Despite consumption-driven engines, CO2 emissions continue to rise in Germany. The trend towards SUVs and a declining diesel share in fuel prices also drove the car makers into a CO2 trap.
The trend towards more and more large cars with powerful engines prevents a reduction of the carbon dioxide carbon dioxide (CO2). If vehicles had still had the engine power of 2008 in 2008, 9.3 million tonnes of CO2 would have been saved in Germany, according to the calculations presented by the Federal Statistical Office in Wiesbaden on Wednesday. At the same time, the fleet even grew significantly from just under 41 million to 44.5 million passenger cars during this period.
Instead, CO2 emissions rose by almost five million to 112.3 million tonnes in 2015. According to the agency, fuel consumption has also steadily increased since 2008. Last year, 45.3 billion liters of petrol were used in Germany, 3.6 per cent more than in 2008. The main reason: off-road vehicles and SUVs. The heavy cars consume a lot of fuel. But the effect on many buyers face still relatively low oil prices hardly deterring.
A trend reversal is not in sight. Because of the VW scandal, the sales of diesel vehicles are sinking. They emit significantly less CO2 than comparable petrol engines. According to a forecast by the industry expert Ferdinand Dudenhöffer from the University of Duisburg-Essen, the diesel share drops to less than 40 percent of all new cars by 2018. At the end of 2015 it was just under 50 percent. At the same time, eco-friendly electric cars are only slowly spreading despite buying premiums.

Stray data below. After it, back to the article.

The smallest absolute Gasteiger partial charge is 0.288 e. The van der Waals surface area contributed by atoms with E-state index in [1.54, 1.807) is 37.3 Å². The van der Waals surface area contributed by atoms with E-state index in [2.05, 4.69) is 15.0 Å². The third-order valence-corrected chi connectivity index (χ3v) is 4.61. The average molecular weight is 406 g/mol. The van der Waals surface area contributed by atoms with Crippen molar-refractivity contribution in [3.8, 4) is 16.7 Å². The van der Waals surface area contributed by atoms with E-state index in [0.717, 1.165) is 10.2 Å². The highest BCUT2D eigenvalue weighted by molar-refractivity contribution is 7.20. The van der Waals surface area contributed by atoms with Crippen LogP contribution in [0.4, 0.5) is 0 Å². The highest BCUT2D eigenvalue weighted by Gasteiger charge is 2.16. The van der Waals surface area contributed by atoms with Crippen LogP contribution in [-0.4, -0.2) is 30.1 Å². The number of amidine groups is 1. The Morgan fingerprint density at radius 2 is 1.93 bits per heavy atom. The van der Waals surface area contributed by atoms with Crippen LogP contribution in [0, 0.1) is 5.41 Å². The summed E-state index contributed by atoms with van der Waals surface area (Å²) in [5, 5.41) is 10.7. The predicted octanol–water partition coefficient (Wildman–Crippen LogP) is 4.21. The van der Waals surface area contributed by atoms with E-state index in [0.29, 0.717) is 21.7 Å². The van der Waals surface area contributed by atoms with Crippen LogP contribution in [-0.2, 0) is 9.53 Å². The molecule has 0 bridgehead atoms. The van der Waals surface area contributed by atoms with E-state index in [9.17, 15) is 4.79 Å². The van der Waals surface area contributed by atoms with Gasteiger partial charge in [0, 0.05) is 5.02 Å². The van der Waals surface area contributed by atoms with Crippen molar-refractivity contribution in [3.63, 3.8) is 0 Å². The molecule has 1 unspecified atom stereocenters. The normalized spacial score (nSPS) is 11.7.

The environmental organization ICCT also criticizes the fact that the actual emissions of CO2 and the fuel consumption of cars is still far higher than the official data showed. The manufacturers deceived their customers more and more, according to a recent analysis. The gap between official data on CO2 emissions and fuel consumption on the road had risen to an average of 42 percent in 2015. This is a high point, said ICCT member Uwe Tietge. Because of the direct coupling of fuel consumption and CO2 emissions, the drivers could have stressed the climate much more than imagined.
Problems when reaching the environment
In any case, the Germans are always buying more powerful cars. Thus, the average engine power in the first nine months of the year with diesel cars at 163 hp, shows a study of the University of Duisburg-Essen. Twenty years ago, the new cars sold averaged 98hp. "The Germans remain in the PS-Rausch," says Dudenhöffer.
The buying behavior of the Germans also had consequences for the local builders, says the industry expert. They would have problems in reaching European environmental targets. This was due to the decline in diesel sales and the sluggish demand for electric cars. This would lead to the danger of failing to meet EU targets for the greenhouse gas CO2. «The German caravans run into a dangerous CO2 trap». (Dpa)